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DNS Hosting: The Options

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DNS servers are the backbone for any website. They are the link that allows consumers to visit the website. They are a significant deciding factor in how fast the website loads. They are crucial to providing security for the website and its visitors. For this reason, many businesses want to have more control over the DNS server that they rely on. To gain this control, some companies will opt to run their own DNS server.

However, this does not mean that most organisations should oversee their own DNS infrastructure. This infrastructure must be thoughtfully designed and provide redundancy, the complexity of which can come with myriad challenges. Alternatively, to avoid the complexity yet still gain the benefit of internal hosting, companies can run out-of-box DNS software on generic internet hosting services. Unfortunately, the challenges of self-hosting are not limited to DNS knowledge.

The Challenges Of Hosting A DNS Server

There are a number of problems that can come with hosting a DNS server. Understanding these allows businesses to best evaluate their options and make more strategic IT decisions. One of the most significant problems that websites see with their DNS server is response time. When businesses host their own DNS server or even use a register’s free DNS alternative, it means that query resolution is generally accomplished from one physical location. This can significantly slow DNS response time for visitors who are far away from the server.

Another, potentially detrimental challenge is downtime. DNS servers sometimes go down, whether it is due to a malfunction or a malicious attack. When this happens, a company needs first to identify the issue, then debug it, and finally deploy a fix. All of this means the server is unavailable, which can cause significant losses.

Moreover, then there is security. Every day there is a new cyber threat that bad actors develop and deploy. Providing comprehensive security for the DNS can turn into a full-time job. Companies must protect against DDoS attacks on the DNS, as well as hacks, viruses, and more.

Finally, a challenge that many companies face when attempting to host their own DNS server is the skill level required. While running a DNS server is far from impossible, it can only effectively be done by someone who has a deep set of skills and specific DNS knowledge. Many businesses have this resource within their IT department. However, these IT specialists only have so much time in a day and adding the task of running a DNS server to their to-do list can pull them away from other essential IT functions and responsibilities.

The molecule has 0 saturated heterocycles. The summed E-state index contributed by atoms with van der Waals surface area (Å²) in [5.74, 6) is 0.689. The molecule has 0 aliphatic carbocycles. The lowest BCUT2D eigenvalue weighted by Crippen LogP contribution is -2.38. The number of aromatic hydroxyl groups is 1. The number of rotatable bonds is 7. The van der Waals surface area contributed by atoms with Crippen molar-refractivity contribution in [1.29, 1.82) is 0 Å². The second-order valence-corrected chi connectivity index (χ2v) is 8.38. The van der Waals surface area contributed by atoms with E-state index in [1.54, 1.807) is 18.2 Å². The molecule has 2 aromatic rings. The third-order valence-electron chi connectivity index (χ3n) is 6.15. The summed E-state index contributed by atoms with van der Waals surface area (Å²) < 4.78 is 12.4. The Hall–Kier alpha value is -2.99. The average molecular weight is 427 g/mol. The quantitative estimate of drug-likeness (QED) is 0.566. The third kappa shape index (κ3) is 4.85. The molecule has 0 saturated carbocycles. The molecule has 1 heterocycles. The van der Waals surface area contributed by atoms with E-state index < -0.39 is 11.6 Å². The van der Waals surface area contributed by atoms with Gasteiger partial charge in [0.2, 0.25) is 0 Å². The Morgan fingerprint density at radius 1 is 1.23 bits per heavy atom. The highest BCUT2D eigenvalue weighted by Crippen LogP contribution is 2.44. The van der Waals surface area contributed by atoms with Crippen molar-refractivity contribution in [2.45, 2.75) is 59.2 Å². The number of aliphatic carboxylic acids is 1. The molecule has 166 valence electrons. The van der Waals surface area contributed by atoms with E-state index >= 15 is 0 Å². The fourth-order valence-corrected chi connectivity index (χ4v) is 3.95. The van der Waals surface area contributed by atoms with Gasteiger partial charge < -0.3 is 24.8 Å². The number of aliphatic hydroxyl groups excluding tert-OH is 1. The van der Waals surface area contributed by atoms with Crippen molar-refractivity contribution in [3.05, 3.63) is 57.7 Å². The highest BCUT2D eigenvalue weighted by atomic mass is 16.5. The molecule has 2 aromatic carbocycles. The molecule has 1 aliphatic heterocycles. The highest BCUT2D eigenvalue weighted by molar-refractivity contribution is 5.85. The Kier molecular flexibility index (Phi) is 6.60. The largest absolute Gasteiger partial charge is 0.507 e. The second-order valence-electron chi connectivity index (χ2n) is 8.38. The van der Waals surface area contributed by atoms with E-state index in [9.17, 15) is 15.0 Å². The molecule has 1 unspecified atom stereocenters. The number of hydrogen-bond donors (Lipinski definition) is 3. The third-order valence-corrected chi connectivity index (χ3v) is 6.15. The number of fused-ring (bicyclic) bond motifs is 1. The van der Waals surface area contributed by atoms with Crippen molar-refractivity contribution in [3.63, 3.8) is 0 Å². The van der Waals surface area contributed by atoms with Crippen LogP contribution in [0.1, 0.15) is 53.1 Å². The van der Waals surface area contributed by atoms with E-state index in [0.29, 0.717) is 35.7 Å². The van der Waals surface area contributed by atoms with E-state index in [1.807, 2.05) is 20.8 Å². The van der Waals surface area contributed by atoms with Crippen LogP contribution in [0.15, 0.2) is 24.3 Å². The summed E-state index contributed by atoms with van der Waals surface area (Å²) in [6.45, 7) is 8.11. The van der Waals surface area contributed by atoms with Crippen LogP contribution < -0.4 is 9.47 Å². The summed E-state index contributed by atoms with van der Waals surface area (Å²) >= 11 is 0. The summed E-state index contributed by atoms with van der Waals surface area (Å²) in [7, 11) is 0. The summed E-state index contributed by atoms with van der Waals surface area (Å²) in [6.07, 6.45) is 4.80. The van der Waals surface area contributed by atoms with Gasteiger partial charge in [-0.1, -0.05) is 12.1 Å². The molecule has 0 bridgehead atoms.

The Benefits Of Hosting A DNS Server

There are clear hurdles that companies must overcome when they choose to self-host their DNS server. However, self-hosting is far from being all negative. There are a handful of lucrative benefits that can sometimes outweigh the downsides. One of the most significant upsides to self-hosting is the ease of movement that it allows. With self-hosting, the backup and restore process of moving to another host is much simpler—mainly because the virtual private server contains the nameservers. This can be seen by the fact that even in virtual private servers that contain hundreds of websites, a host move would only require changing a handful of IPs—after all, most of the websites will either be pointing to dns1.mainserver.com or dns2.mainserver.com.

Additionally, while there is the possibility of problematic downtime, there is the argument that self-hosting can increase uptime potential. The reasoning behind this is that it is the larger DNS providers who are targets for attacks, DDoS and otherwise. Many of these bigger and better-known servers have seen significant downtime due to attacks over the last few years. When this happens, companies must rely on the host to quickly address the problem so that consumers can access their website. Those who choose to self-host are not at the mercy of others and are rarely targets for attacks.